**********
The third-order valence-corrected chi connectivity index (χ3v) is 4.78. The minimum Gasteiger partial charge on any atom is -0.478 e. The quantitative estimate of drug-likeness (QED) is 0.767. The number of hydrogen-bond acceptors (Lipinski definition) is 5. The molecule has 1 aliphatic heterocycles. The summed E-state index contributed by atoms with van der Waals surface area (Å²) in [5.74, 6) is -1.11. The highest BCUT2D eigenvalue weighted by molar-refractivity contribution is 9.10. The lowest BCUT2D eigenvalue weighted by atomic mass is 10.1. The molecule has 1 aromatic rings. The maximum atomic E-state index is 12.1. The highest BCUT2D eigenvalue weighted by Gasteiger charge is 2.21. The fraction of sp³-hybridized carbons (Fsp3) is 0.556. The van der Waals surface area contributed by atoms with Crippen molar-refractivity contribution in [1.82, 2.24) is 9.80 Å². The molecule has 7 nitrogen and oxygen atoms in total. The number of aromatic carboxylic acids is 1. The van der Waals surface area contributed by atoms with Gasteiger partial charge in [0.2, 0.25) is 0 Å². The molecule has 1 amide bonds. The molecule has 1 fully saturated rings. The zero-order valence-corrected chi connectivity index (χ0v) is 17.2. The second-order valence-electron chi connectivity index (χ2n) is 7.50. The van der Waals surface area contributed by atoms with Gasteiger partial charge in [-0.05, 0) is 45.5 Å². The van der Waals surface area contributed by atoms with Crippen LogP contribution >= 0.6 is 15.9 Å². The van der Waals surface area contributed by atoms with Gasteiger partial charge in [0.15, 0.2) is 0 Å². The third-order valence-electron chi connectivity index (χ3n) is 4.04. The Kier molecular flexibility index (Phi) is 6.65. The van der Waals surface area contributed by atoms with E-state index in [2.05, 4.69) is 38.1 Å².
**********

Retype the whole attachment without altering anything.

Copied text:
The third-order valence-corrected chi connectivity index (χ3v) is 4.78. The minimum Gasteiger partial charge on any atom is -0.478 e. The quantitative estimate of drug-likeness (QED) is 0.767. The number of hydrogen-bond acceptors (Lipinski definition) is 5. The molecule has 1 aliphatic heterocycles. The summed E-state index contributed by atoms with van der Waals surface area (Å²) in [5.74, 6) is -1.11. The highest BCUT2D eigenvalue weighted by molar-refractivity contribution is 9.10. The lowest BCUT2D eigenvalue weighted by atomic mass is 10.1. The molecule has 1 aromatic rings. The maximum atomic E-state index is 12.1. The highest BCUT2D eigenvalue weighted by Gasteiger charge is 2.21. The fraction of sp³-hybridized carbons (Fsp3) is 0.556. The van der Waals surface area contributed by atoms with Crippen molar-refractivity contribution in [1.82, 2.24) is 9.80 Å². The molecule has 7 nitrogen and oxygen atoms in total. The number of aromatic carboxylic acids is 1. The van der Waals surface area contributed by atoms with Gasteiger partial charge in [0.2, 0.25) is 0 Å². The molecule has 1 amide bonds. The molecule has 1 fully saturated rings. The zero-order valence-corrected chi connectivity index (χ0v) is 17.2. The second-order valence-electron chi connectivity index (χ2n) is 7.50. The van der Waals surface area contributed by atoms with Gasteiger partial charge in [-0.05, 0) is 45.5 Å². The van der Waals surface area contributed by atoms with Crippen LogP contribution >= 0.6 is 15.9 Å². The van der Waals surface area contributed by atoms with Gasteiger partial charge in [0.15, 0.2) is 0 Å². The third-order valence-electron chi connectivity index (χ3n) is 4.04. The Kier molecular flexibility index (Phi) is 6.65. The van der Waals surface area contributed by atoms with E-state index in [2.05, 4.69) is 38.1 Å².